• Happy we accomplished this past week: For the first time in forty years, I made rice in a saucepan. Seriously, I’ve never used anything but a rice cooker since we first went to Japan in 1980, so I count making perfect Japanese sticky rice on the stovetop (the first electric stove I’ve cooked on in nearly 30 years) a genuine accomplishment. We contacted Royal Hawaiian to get the ball rolling on getting our stuff back over here but that’s going slowly – we’re still waiting on a callback from them. Our bed frame arrived on Tuesday (two days earlier than expected) and Brett got that assembled. While it’s wonderful to be off the floor, the bed is now higher than I’m used to although I’m getting used to it. Brett has continued to break down cardboard and recycle it as packages trickle in from Amazon, and the UPS store in Lihue took all of the styrofoam we’ve accumulated as well so that isn’t building up around the apartment.
    Assembling things is one of Brett’s happy places – he’s exceptionally good at it.
    Can you see how high the bed is? The frame is 18 inches high versus the standard 14 inches.
  • Looking forward to next week: Our new washer and dryer are scheduled to be delivered and set up on Thursday – YEAH! Our landlord said we might get just a 15-minute warning that it’s coming, but we’re not going anywhere so that’s OK. Tuesday will be Brett’s 70th birthday and we’ll have a small celebration for him that evening which will include coconut cake, one of his favorites (store-bought from Pepperidge Farm though as our cake pans are still in storage). We’re hoping to get down to Poipu again for some exercise and to view the sunset at least a couple of times next week as well.
    I have needed this little shelf on my counter my whole life and didn’t know it.
  • Thinking of good things that happened: The things that came in from Amazon this past week, including the bed frame, have made things a lot more comfortable around here. We now have nice, cushy cotton bathroom rugs, our bottles of cooking oils and spices are organized on the counter; and plenty of Mrs. Meyer’s liquid hand soap on hand (we’ve been unable to find liquid soap at any store on the island). It’s been fun having a package arrive almost daily.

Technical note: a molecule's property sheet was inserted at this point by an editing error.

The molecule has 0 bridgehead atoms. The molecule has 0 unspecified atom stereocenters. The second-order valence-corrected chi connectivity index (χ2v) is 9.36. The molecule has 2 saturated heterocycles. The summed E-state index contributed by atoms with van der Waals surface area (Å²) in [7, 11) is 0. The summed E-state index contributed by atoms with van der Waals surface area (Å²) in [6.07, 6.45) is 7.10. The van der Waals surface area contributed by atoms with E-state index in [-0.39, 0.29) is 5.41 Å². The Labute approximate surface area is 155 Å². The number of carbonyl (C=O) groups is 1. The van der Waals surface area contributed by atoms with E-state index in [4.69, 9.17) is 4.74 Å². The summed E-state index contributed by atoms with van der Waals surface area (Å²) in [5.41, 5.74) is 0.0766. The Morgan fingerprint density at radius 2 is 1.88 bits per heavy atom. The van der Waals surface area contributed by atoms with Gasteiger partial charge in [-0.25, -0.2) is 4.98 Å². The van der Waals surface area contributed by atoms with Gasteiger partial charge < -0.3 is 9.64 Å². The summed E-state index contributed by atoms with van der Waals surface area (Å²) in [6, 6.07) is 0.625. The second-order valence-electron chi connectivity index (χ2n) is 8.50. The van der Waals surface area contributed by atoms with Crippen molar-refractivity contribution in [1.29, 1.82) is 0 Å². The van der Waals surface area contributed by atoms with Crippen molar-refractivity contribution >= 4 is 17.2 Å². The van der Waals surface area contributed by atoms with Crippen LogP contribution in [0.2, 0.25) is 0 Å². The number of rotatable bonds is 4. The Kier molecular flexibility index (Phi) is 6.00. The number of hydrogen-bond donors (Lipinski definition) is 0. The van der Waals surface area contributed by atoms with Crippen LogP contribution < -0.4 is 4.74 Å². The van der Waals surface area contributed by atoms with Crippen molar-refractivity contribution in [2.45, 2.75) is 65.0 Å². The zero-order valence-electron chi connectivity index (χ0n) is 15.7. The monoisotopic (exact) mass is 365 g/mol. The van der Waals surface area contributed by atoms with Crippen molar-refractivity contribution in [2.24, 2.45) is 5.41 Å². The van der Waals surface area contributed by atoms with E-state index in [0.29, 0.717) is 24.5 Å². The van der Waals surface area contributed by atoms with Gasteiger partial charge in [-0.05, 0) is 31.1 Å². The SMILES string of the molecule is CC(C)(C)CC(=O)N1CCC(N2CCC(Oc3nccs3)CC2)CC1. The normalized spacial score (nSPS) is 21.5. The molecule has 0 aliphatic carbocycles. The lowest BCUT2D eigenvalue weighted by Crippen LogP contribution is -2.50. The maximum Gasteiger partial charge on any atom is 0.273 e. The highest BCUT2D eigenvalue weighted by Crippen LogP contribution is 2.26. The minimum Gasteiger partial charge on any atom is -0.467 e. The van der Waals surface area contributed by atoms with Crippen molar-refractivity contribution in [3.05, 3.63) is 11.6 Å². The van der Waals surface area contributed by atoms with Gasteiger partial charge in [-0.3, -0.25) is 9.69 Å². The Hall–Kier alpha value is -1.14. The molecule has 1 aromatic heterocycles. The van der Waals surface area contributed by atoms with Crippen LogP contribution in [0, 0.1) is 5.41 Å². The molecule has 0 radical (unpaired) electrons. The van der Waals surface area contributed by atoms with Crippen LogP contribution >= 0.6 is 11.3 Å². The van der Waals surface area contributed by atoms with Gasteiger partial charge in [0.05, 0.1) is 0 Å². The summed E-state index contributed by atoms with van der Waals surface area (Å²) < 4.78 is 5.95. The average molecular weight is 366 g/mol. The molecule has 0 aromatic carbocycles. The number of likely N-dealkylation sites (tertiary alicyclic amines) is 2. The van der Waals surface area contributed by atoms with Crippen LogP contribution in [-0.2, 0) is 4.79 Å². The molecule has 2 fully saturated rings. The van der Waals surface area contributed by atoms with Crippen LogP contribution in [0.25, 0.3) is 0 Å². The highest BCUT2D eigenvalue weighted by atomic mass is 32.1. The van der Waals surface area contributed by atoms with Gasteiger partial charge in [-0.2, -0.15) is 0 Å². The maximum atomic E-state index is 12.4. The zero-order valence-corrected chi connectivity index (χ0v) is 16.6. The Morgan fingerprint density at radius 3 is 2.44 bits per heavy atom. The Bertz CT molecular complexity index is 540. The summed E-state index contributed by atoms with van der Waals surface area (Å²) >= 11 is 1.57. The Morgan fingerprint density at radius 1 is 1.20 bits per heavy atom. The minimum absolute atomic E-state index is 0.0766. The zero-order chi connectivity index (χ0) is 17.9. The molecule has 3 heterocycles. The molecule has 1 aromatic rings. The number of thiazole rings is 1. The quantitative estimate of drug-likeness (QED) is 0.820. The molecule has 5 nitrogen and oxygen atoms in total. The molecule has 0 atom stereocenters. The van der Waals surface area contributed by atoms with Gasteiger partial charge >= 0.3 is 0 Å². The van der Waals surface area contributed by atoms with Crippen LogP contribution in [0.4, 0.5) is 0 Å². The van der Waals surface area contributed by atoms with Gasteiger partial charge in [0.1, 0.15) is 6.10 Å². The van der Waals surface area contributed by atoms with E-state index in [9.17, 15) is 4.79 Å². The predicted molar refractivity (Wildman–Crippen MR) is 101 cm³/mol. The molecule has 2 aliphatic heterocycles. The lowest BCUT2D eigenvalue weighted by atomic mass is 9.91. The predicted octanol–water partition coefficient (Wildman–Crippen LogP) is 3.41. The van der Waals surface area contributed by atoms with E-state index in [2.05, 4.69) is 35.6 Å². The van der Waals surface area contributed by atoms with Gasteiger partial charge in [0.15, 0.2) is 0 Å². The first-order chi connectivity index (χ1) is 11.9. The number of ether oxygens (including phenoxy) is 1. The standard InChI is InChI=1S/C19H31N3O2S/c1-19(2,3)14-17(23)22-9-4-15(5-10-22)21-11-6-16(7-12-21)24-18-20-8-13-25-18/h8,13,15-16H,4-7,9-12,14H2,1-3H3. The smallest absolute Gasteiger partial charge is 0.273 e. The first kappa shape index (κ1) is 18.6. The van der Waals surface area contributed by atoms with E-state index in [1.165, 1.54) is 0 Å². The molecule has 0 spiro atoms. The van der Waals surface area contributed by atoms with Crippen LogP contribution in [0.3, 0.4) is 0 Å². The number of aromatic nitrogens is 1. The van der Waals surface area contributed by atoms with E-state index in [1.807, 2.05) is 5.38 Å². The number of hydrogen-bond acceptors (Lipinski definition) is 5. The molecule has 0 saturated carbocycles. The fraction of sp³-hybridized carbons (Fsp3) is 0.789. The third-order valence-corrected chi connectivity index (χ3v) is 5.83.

• Thinking of frugal things we did: We received full credit for the Alaska Airlines tickets we purchased back in February (they were sadly not eligible for a refund). The credit is good for any future ticket and will cover the cost of getting YaYu back to Pennsylvania in the fall, with some leftover to help with getting her back here for Christmas as well. I got an email yesterday evening from Aeromexico that our flight had been canceled and that we now had an open ticket that can be used on any Aeromexico flight in the future through March of 2021. Brett and I won’t be able to use it so I am going to call and see if I can get a refund although that wasn’t offered. We spent very little this week – I ordered some summer pajamas (all I have now are the winter-weight ones I traveled with and they are getting to be too warm) and a couple of other small things for the house (cleats for window shade cords and a tray for the refrigerator to corral the bottles of sauces and condiments). YaYu got a further refund from Bryn Mawr and put it into her savings account for next year. Our stimulus money arrived the first day it was available, and is sitting in the bank – it will go toward covering the cost of getting our shipment over here. We’re using up what we have already bought and didn’t buy any additional food this week. Sadly though we had to throw out a few things from the fridge – some produce and a package of tofu froze because there was too much stuff in there. Another non-frugal thing that happened was a trip to the laundromat down in Eleele – it cost $12.75 to do three loads of laundry so we are eagerly awaiting the arrival of our own washer and dryer, and are grateful for the offer to use the neighbors’ appliances in the meantime.